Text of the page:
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Maternal high triglyceride levels during early pregnancy and risk of preterm delivery: A retrospective cohort study

Research output: Contribution to journalArticle

Xian Hua Lin, Dan Dan Wu, Cheng Li, Yi Jing Xu, Ling Gao, Geffen Lass, Jian Zhang, Shen Tian, Deyana Ivanova, Lin Tang, Lei Chen, Rong Ding, Xi Mei Liu, Mi Han, Jian Xia Fan, Xiao Feng Li, Jian Zhong Sheng, Kevin T. O'Byrne, He Feng Huang

Original languageEnglish
Pages (from-to)1249-1258
Number of pages10
JournalJournal of Clinical Endocrinology and Metabolism
Issue number4
Publication statusPublished - 1 Apr 2019

King's Authors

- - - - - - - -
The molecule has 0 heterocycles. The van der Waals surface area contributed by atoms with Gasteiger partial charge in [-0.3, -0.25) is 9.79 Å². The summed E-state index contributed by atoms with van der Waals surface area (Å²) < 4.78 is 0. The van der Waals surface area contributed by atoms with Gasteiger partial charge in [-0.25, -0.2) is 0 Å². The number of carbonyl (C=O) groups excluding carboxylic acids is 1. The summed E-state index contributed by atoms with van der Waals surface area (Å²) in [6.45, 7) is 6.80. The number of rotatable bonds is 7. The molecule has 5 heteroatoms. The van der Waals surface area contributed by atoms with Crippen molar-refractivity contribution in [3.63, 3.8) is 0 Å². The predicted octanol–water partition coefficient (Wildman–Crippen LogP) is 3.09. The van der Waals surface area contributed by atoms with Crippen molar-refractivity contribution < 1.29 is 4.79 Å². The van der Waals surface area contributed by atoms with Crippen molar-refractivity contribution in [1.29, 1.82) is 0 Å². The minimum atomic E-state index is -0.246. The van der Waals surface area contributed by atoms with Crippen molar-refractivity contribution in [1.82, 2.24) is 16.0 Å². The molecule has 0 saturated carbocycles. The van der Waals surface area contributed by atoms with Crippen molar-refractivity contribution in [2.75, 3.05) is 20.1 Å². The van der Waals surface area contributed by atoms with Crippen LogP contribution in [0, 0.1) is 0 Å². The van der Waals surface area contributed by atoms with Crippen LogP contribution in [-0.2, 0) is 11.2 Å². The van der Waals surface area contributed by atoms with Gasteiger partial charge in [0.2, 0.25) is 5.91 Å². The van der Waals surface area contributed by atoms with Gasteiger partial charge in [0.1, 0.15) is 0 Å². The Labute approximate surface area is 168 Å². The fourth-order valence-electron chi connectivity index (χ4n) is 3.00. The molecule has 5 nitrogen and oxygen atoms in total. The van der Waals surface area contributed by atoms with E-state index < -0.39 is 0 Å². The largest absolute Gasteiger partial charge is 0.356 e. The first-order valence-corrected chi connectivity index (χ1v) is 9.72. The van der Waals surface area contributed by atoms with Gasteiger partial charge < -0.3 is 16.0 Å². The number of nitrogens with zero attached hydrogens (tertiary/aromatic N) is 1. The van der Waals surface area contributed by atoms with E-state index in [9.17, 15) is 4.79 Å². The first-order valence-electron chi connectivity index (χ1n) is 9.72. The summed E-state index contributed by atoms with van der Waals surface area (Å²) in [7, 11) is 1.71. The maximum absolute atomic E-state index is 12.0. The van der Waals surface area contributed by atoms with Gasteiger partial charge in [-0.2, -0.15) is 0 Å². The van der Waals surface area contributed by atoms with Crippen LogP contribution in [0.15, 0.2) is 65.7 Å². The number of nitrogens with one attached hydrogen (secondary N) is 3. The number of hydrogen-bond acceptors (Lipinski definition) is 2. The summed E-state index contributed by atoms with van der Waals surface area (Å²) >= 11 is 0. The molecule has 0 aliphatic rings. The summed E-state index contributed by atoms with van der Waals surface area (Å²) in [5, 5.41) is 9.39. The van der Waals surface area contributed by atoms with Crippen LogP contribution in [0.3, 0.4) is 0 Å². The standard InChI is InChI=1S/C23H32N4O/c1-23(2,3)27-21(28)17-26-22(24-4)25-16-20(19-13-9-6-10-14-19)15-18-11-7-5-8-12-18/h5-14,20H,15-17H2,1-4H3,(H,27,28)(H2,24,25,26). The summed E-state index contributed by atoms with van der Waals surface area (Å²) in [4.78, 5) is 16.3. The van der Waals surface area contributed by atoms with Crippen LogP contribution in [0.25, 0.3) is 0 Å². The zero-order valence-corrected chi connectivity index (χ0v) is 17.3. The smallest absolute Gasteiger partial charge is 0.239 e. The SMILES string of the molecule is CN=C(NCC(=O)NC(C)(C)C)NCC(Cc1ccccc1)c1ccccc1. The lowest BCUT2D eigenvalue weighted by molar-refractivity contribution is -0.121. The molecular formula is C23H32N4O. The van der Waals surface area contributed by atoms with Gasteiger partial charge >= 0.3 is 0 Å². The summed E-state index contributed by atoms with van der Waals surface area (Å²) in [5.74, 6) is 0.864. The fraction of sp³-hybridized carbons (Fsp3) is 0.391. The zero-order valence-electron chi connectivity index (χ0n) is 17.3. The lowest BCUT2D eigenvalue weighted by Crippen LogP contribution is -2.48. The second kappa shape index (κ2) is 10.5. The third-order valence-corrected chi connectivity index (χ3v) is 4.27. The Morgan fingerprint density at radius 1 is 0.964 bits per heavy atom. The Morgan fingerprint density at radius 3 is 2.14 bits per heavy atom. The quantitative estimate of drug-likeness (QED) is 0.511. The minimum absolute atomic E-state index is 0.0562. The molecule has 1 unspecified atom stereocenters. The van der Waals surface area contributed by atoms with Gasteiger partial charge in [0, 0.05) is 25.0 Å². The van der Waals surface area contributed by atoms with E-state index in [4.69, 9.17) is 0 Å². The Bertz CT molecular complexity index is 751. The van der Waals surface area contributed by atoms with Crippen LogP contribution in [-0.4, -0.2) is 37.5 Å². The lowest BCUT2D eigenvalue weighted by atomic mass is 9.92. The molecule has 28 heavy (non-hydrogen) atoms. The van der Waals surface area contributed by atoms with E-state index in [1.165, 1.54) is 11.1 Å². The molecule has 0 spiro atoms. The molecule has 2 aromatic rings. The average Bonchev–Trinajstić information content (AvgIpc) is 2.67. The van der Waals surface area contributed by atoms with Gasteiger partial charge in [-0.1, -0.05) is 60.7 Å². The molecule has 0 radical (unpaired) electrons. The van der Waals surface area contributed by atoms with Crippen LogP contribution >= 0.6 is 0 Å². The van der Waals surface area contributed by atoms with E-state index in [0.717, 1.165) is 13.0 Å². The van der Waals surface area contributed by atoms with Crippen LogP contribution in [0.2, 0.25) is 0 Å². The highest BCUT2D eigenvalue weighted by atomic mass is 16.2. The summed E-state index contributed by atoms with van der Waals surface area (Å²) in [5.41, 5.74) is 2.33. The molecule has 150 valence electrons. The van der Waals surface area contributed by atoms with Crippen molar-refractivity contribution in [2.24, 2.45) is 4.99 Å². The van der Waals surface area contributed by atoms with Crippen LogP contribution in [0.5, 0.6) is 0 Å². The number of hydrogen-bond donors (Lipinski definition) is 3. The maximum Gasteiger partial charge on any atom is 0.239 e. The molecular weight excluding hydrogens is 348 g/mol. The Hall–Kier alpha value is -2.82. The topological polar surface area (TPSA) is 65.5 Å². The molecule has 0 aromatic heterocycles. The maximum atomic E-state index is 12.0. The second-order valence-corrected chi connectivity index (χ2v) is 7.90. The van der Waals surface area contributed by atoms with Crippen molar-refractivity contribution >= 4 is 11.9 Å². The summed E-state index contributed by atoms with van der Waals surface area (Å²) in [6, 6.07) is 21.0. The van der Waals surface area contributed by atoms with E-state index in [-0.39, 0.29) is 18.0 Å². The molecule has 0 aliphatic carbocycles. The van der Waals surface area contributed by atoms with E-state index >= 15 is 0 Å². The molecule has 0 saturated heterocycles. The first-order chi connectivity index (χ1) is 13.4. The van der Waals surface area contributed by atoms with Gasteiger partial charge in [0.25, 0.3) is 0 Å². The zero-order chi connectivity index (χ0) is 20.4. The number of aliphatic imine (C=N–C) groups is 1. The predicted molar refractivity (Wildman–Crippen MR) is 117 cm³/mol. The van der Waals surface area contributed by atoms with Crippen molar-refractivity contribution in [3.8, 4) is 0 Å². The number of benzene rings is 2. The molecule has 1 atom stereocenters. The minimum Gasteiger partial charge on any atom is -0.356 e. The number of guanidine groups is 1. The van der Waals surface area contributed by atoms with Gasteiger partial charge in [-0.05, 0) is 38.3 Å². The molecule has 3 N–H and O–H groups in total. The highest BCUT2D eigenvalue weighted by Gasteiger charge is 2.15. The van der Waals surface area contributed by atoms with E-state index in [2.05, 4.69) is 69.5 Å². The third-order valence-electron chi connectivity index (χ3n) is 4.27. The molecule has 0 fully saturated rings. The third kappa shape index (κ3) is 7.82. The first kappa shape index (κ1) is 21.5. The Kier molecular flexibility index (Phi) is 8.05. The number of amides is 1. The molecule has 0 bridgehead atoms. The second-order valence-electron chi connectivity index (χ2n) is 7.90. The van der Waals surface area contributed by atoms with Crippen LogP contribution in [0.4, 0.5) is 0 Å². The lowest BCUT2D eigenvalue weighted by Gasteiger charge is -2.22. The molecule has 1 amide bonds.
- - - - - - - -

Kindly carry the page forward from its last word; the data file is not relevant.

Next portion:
Context: Maternal obesity increases the risk of preterm delivery. Obesity is known to be associated with altered lipid metabolism. Objective: To investigate the associations between high maternal triglyceride (mTG) levels during early pregnancy and risks of preterm delivery stratified by early pregnancy body mass index (BMI). Design: Retrospective cohort study. Setting: University-based maternity center. Patients: 49,612 women with singleton pregnancy who underwent fasting serum lipid screening during early pregnancy. Main Outcome Measures: Risk of preterm delivery (total, <37 weeks; early, 28 to 33 weeks; and late, 34 to 36 weeks). Results: Among women enrolled, 2494 had a preterm delivery, including 438 early preterm and 2056 late preterm delivery. High mTG (>90th percentile, 2.04 mM) was associated with shortened gestation. Risks of total, early, and late preterm deliveries increased with mTG levels, and the high mTG-related risk was highest for early preterm delivery [adjusted odds ratio (AOR) 1.72; 95% CI, 1.30 to 2.29]. After stratification by BMI, high mTG was associated with risk of preterm delivery in both overweight or obese (OWO) women (AOR 1.32; 95% CI, 1.02 to 1.70) and women with normal BMI (AOR 1.36; 95% CI, 1.16 to 1.59). In additional sensitivity analyses, we found that high mTG was related to higher risks of preterm delivery amongOWOwomen and women with normal BMI (AOR, 1.54; 95% CI, 1.07 to 2.22 and 1.62, 1.34 to 1.96, respectively), especially early preterm delivery (AOR 2.47; 95% CI, 1.19 to 5.10, and AOR 2.50; 95% CI, 1.65 to 3.78, respectively). Conclusions: High mTG level during early pregnancy increased the risks of preterm delivery not only in OWO women but also in women with normal BMI.

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